I need an 8' 4wt rod


Active Member
I'm looking for primarily a dry fly rod that will mate up with my new reel and cast a Cortland 444 Peach 4wt DT line. Am hoping that one of you guys or gals has a rod that fills the bill and is no longer getting the love it deserves. A 2 piece rod would be my preference and I'm thinking with so many folks jumping on the 4 pc bandwagon perhaps there is a sweet casting 2 pc out there just gathering dust somewhere. I don't want to pay hundreds, otherwise I would just order a new one.

Whaddaya got?


My name is Mark Oberg
Well, I'll be the firt to say it. If you buy new Classic Trout (CT). Otherwise sage LL,SPL, SP, VPSL, VPS, ETC or winston IM 6.
I have a Scott SAS 8 foot, four weight, two pieces, medium-fast action, in its Scott tube, excellent condition. It casts very well, but for me it's a niche rod that's better filled with other rods, so it's getting no use. $130 delivered.

Eric Denny

Summer is over but I'm still fishing!!
The CT's are gone. How does a new Echo Carbon 8' 4wt for $90 sound? Anyone fishing that stick?
I have a Echo Carbon 9' 6wt and I don't really like the feel of it. It doesn't have a very soft tip. I know that might change with a 4wt and a shorter stick but I am just telling you on what I have and giving you my .02$
My wife has a St. Croix "Avid" in a 2-piece, 4-wt, 8-foot conformation. I like it and use it more than she does (she likes my faster action, 9' Redington). They are inexpensive rods and you might find one around used.



Active Member
Not sure of the feel you like in your rods, but a Sage SPL, LL, or Winston TMF, IM6 or the original G series from Scott would fit the bill.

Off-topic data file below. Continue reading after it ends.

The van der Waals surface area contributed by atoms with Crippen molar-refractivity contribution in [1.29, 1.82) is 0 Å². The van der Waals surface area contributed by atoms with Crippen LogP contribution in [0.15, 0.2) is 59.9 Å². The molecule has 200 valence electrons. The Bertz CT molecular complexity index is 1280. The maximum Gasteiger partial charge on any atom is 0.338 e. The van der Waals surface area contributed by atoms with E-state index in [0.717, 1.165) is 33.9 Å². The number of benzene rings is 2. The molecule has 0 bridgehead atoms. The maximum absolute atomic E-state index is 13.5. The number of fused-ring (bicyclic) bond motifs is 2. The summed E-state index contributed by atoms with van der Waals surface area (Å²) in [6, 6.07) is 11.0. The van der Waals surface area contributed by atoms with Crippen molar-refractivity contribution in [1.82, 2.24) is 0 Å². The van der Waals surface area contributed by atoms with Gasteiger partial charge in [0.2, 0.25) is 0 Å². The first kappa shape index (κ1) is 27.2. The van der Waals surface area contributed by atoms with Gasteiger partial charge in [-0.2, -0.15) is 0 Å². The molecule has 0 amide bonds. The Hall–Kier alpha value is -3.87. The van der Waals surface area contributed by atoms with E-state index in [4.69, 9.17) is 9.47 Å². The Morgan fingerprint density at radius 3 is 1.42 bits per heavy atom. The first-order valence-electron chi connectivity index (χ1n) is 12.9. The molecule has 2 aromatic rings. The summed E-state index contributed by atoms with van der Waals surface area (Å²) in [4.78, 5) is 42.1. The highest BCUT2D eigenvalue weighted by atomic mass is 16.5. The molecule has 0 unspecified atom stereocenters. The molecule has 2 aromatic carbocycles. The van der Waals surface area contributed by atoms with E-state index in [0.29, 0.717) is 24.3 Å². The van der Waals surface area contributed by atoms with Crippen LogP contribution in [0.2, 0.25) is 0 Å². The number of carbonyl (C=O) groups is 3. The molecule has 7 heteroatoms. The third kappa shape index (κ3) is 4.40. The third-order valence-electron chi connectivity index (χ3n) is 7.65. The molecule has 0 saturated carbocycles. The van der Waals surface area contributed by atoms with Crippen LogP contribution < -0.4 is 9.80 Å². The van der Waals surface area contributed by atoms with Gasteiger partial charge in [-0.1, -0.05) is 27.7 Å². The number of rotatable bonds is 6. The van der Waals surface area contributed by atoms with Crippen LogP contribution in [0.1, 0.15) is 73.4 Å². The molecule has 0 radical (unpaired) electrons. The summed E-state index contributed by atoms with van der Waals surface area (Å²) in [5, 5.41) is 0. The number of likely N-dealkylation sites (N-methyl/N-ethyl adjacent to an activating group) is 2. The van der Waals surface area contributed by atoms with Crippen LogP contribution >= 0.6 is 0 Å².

Ive, there are three new 8' 4wt CT's on ebay. one is $85 (no case) and I think one at $99 and one at $109......Might be the way to go, I even thought about the $85 one myself, and I don't even need it.


"Chasing Riseforms"
I picked up the CT 8'6" 3wt. a month or two ago and used it on a favorite lake yesterday for the first time. Sweet. Very sweet for $79!! Can't go wrong if you can now find one. I'm wondering if I'll ever buy a high end rod again, but probably so. It's amazing what a beginner fly fisherman can purchase out there to get started. This old duffer is impressed for $79.


Active Member
Larry, a number of $100-$150 rods nowadays cast as well or better than $400 rods did 15 years ago when $400 was an astronomical amount to pay. Now $400 is midrange and you don't get that much more than in a $150 rod. A lot of it is in what you want to be 'seen' with. It's kinda like new pickups. You can buy a 4wd pickup well equipped for under $28,000 or you can buy the same truck with the same engine and drivetrain but with $27,000 of options for around 55K.

Fortunately there is something for everyone out there. Seriously big buck rods for guys with real money. High end rods for the posers who wish they had real money and are willing to charge anything to make it appear as they do. And modestly priced stuff that performs well but doesn't require monthly payments to own. I've found my niche and my bank account is happy for it.


Kent Lufkin

Remember when you could remember everything?
Since balance seems to be an issue with your lightweight new reel, you might look for a rod with a downlocking reel seat. Moving the center of mass further back from the pivot point will help improve balance.

As an alternative, you could simply learn to live with a rod/reel combination that balances ahead of the winding check (lots of bamboo rod owners fish like that every day.)

Or you could simply recognize that lighter isn't always better and sell your new reel in favor of a heavier one. The simple reason that so many bamboo rod fishers favor older reels isn't so much because of some anachronistic yen for old gear, as it is a recognition that older reels are also heavier which means they balance solid rods.